I’ve posted about this before, but what I failed to mention back then was the GPS data could not be embedded in a non-iPhone photo in iPhoto ’08, so the original photo (which usually looked bad, because it was taken just for the GPS info) would have to sit in the library. It didn’t really help, so I deleted them.
Now, of course, iPhoto ’09 has embraced GPS data and the iPhone has potentially become useful again as a GPS source. To test this, I set out yesterday with two cameras, the iPhone and a Sony DSC-U30, which is a tiny camera about the same volume and weight as the iPhone. The two cameras were a pretty good match–both 2 megapixel with similar fixed focal length, both using the JPEG format.
I took a photo of the same scene from the exact same standing location using both cameras, firstly the iPhone and then the Sony. Unlike my earlier experiment, this time I intended each version to be a “keeper”. I wanted to try to reproduce the same visual look for each. Here are the results.
To tag a non-GPS photo with the GPS location in iPhoto ’09, import the photos from both iPhone and camera and merge the two resultant Events. Find and select both photos, then click the info button on one of them. Click the location field and the New Place… menu item. This will open the map. Optionally, move the iPhone’s pin if you’re not satisfied with its accuracy, then click the Assign to Photo button. Even if you didn’t move the pin, this is necessary. Then close the Get Info dialog. Both photos will now have the same GPS tag. At this point, if you’re just using the iPhone as a GPS source and don’t want to keep the photo, delete the iPhone version.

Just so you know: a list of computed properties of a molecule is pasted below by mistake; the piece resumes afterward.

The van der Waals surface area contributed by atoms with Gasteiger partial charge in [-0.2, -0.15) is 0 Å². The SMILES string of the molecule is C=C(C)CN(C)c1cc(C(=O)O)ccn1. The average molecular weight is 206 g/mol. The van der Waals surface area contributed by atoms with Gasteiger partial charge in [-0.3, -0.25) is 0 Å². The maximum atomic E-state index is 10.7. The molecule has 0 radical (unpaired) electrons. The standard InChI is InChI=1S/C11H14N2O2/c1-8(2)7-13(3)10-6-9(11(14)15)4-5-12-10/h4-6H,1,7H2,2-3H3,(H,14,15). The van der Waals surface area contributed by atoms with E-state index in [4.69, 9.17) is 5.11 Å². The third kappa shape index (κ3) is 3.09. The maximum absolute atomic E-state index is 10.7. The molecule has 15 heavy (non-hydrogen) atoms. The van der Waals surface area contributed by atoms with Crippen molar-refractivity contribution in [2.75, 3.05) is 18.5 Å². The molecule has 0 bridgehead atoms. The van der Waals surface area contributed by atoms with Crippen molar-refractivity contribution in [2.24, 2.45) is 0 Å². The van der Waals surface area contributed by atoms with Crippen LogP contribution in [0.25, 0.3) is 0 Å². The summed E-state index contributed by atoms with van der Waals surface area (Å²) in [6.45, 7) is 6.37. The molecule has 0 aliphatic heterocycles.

This will not be viable if your camera is somewhat large, like an SLR. You have to juggle both cameras. If you use a holster like I do, then it is easy to put the iPhone away quickly to devote your handling to the other camera.
If you have to move around quickly, like shooting sports, then this won’t be usable either.
The best solution is to use a camera that has a built-in GPS or a camera that has a GPS attachment that writes directly to the file. Next best is to use a GPS tracker that records where you are over time and can be used to merge the GPS data with the photos. This is the path I am researching at the moment. The iPhone, however, does provide an experience that is surprisingly less clunky than I expected and will do in a pinch.